Friday, May 13, 2011

Natchez, MS

Although I have been to Natchez several times before, I saw something new this time around. You can check out my previous blog on Natchez back in September of 2009. Natchez is the beginning of the Natchez Trace, a 400 mile National Parkway ending in Nashville, TN. It was used by the local Indians for centuries, and by the rivermen, traders and explorers for about 15 years back in the late 1700s and early 1800s. Then the steam engine revolutionized river traffic and the trace went by the wayside. But for a few years, its importance to the onward expansion of our country was great. But back to Natchez. Prior to the civil war it had more millionaires living there than any city except New York City. Following the civil war and floods and the boll weevil, it not only lost its importance, but lost its wealth too. Now it is only a showcase of what life back then must have been like.

This home was built by a free black man in 1851. Although most blacks were slaves during this time in history, there were some who not only were free men, but success and wealthy. Yet, although free, they still had few rights in society.


We were there during the floods. The worst of the flooding is still almost 10 days away, yet streets are already underwater.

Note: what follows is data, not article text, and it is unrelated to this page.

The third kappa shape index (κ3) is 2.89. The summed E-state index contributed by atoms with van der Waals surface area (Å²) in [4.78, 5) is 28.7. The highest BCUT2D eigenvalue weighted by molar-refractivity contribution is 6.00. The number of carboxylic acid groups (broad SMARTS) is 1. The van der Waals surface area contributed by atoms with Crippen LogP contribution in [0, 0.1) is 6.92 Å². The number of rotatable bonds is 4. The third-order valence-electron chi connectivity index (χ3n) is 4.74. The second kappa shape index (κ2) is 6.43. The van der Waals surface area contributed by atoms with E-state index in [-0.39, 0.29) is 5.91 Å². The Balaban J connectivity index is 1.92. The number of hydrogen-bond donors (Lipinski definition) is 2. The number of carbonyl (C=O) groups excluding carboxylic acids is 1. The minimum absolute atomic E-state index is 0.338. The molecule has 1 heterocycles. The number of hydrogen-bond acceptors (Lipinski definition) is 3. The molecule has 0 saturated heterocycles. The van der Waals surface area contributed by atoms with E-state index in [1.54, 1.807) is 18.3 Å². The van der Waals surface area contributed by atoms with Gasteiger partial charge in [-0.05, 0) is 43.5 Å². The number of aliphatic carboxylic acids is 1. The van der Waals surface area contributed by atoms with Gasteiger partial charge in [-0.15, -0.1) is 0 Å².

Down under the hill, along the waterfront, they have started sandbagging, anticipating the rising waters. The casino was already closed for business.


But the Under the Hill Bar was still open. This bar has been around for over 150 years.



Pictures on the wall tell of the history of the waterfront bar, which was located along the docks where the cotton was loaded and unloaded over 100 years ago.


Across the river you can see only a little of the rooftop of some building. Remember, the worst of the flooding is still 10 days away.


The house, aptly named Eidelweiss, was built in 1875. It was empty and looks as if it is being remodeled.


This is Rosalie, built by a saw mill owner in 1823. For $15 you can take a tour of the home. Even though this home is quite old, Natchez itself, was founded by the Spanish in 1716, so by the time this home was built, the town was already over 100 years old.


I loved the way these hedges were cut in the back yard of one of the antebellum homes. I must really like it because I went back to 2003, the first time I was in Natchez, and found I photographed the same backyard. Only difference was the statue which has been added.


We took the walking tour through downtown Natchez. Some homes were built as early as 1770s, and some as late as the 1880s. Most are private residences today.


This is Melrose, another antebellum home built in the 1840s, is owned and managed by the National Park Service. You can tour this home and get a great history lesson for only a few dollars. Many of the furnishings are original to the home. It remained in one family for over 100 years.



This is a pukah. The wood was imported, but is was built in Natchez and installed when the home was built in 1841. A slave would stand off to the side, pulling a cord, which would swing the pukah slowly back and forth to shoo away the flies.

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